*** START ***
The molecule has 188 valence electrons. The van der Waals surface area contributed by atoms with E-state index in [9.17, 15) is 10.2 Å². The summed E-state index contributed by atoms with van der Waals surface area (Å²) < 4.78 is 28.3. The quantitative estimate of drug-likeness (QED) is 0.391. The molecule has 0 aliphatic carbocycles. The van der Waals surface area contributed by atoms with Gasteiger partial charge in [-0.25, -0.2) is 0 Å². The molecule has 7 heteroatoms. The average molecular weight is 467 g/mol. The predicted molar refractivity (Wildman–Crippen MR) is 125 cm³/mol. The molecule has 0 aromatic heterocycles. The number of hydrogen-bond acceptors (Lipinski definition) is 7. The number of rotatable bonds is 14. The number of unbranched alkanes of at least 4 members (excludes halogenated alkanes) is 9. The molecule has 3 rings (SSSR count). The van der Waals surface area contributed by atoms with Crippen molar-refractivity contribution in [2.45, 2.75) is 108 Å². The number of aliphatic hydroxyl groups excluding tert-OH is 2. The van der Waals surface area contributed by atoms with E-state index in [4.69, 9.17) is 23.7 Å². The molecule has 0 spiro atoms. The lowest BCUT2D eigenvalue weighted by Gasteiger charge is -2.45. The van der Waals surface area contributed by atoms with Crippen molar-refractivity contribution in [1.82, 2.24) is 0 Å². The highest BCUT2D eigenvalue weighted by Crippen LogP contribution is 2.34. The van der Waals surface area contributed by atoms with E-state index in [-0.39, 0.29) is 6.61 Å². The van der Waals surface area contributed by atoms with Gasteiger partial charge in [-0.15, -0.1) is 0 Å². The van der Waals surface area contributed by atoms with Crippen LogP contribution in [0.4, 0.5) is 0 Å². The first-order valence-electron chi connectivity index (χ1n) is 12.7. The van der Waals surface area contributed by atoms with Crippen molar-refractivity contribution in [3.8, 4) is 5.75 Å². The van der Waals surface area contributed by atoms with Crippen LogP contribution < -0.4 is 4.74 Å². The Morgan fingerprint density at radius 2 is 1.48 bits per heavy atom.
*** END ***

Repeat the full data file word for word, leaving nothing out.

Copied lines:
The molecule has 188 valence electrons. The van der Waals surface area contributed by atoms with E-state index in [9.17, 15) is 10.2 Å². The summed E-state index contributed by atoms with van der Waals surface area (Å²) < 4.78 is 28.3. The quantitative estimate of drug-likeness (QED) is 0.391. The molecule has 0 aliphatic carbocycles. The van der Waals surface area contributed by atoms with Gasteiger partial charge in [-0.25, -0.2) is 0 Å². The molecule has 7 heteroatoms. The average molecular weight is 467 g/mol. The predicted molar refractivity (Wildman–Crippen MR) is 125 cm³/mol. The molecule has 0 aromatic heterocycles. The number of hydrogen-bond acceptors (Lipinski definition) is 7. The number of rotatable bonds is 14. The number of unbranched alkanes of at least 4 members (excludes halogenated alkanes) is 9. The molecule has 3 rings (SSSR count). The van der Waals surface area contributed by atoms with Crippen molar-refractivity contribution in [2.45, 2.75) is 108 Å². The number of aliphatic hydroxyl groups excluding tert-OH is 2. The van der Waals surface area contributed by atoms with E-state index in [4.69, 9.17) is 23.7 Å². The molecule has 0 spiro atoms. The lowest BCUT2D eigenvalue weighted by Gasteiger charge is -2.45. The van der Waals surface area contributed by atoms with Crippen molar-refractivity contribution in [1.82, 2.24) is 0 Å². The highest BCUT2D eigenvalue weighted by Crippen LogP contribution is 2.34. The van der Waals surface area contributed by atoms with E-state index in [-0.39, 0.29) is 6.61 Å². The van der Waals surface area contributed by atoms with Gasteiger partial charge in [-0.15, -0.1) is 0 Å². The van der Waals surface area contributed by atoms with Crippen LogP contribution in [0.4, 0.5) is 0 Å². The first-order valence-electron chi connectivity index (χ1n) is 12.7. The van der Waals surface area contributed by atoms with Crippen molar-refractivity contribution in [3.8, 4) is 5.75 Å². The van der Waals surface area contributed by atoms with Crippen LogP contribution < -0.4 is 4.74 Å². The Morgan fingerprint density at radius 2 is 1.48 bits per heavy atom.